The inequalities in venture capital funding are well known, with women receiving 2.3% and black founders receiving 1.2% of venture capital dollars. The biases that lead to this unbalanced funding landscape are especially visible when there are founders who hold marginalized identities who build products in the same space as those with dominant identities, and are unfunded despite their lived experiences.
A recent example of this was news from diversity recruiting platform Canvas which raised a $ 50 million funding round. Canvas was founded by two white men who weren’t even looking to raise capital because they had raised $ 20 million a few months before. Professor Rodney Sampson, Executive Chairman and CEO of Opportunity Hub and General Partner of the 100 Black Angels & Allies Fund, explained why he found this fundraiser disappointing. “Non-Black founders have not demonstrated that they are capable of creating and delivering authentic DEI solutions. All we’ve seen has been a performative imitation or appropriation of genuine solutions of racial equity that have been developed by black people, ”he shared. “We need to invest in black founders who can actually solve the problems haunting the tech ecosystem all over the world.”
There is no shortage of talented black founders who are creating platforms to diversify representation and help companies create more fair hiring and employment practices. Here are some examples.
Jasmine whale is the founder and CEO of Black ownership and hiring, a career planning platform that connects black talent with employment opportunities at companies that value diversity, equity, inclusion and belonging. “As a black woman navigating corporate America, I understand that not all people of color share the same experience when they apply and interview for positions. I also know that many companies want to increase their high end with diverse candidates without actually hiring them or putting in place measures to retain them, ”she explained. “Our goal is to help talented black applicants sift through strong DCI engagements that do not include internal change.” Whaley has yet to receive venture capital funding for his business. “I’ve been told that focusing on the black community is too specialized, or I’m compared to another black woman who grew up in this space, implying that only one black woman can raise money to solve problems. similar. And yet, I’ve seen many DCI platforms raise millions without diverse teams.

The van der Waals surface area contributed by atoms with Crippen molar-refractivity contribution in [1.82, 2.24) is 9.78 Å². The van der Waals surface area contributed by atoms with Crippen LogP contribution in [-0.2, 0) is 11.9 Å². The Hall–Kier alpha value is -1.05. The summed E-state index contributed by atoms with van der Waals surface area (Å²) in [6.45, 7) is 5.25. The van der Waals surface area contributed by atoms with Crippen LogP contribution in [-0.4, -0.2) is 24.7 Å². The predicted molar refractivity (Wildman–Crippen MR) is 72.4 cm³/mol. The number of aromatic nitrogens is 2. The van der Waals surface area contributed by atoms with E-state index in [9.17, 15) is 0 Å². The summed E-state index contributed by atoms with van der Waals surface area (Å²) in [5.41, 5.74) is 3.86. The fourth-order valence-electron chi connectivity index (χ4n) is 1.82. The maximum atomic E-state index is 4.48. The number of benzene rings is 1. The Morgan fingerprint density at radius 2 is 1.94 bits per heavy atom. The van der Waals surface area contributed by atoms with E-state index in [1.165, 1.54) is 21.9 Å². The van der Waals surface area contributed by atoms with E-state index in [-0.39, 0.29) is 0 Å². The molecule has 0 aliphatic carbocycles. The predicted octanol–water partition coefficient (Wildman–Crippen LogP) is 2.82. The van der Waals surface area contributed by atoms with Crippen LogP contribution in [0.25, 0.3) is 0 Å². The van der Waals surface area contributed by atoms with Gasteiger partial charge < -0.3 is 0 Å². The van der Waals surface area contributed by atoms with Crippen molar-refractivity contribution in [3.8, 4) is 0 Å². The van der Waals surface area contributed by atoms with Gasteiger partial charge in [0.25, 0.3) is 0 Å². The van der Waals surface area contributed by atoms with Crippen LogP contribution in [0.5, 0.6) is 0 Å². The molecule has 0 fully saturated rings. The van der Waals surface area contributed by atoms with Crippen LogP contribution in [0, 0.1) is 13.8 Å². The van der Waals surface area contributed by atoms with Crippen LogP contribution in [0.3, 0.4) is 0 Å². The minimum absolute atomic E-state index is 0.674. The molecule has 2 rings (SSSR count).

Jibril Sulaiman is the founder and CEO of Inclusion, an employment technology provider that programmatically amplifies remote roles from businesses to BIPOC professionals. As a long-time entrepreneur passionate about the economic empowerment of marginalized communities, he sees the hiring space for diversity as collaborative: “I have learned that integrating diversity efforts into talent acquisition is a very complex task that involves several approaches. I believe that as a diverse ecosystem of startups, we can all continue to grow to collectively tackle these issues. He too struggled to raise funds. “Other than a few small rounds of crowdfunding, it was quite difficult to raise investment funds for Incluzion. We have been regularly fired by investors because a company in their portfolio is also operating in the talent, recruiting or employment arena, without considering what we actually do in the context of diversity, remote working and technology. Sulaiman explained that this difficulty in fundraising does not prevent him from continuing to prime Incluzion towards profitability and growth.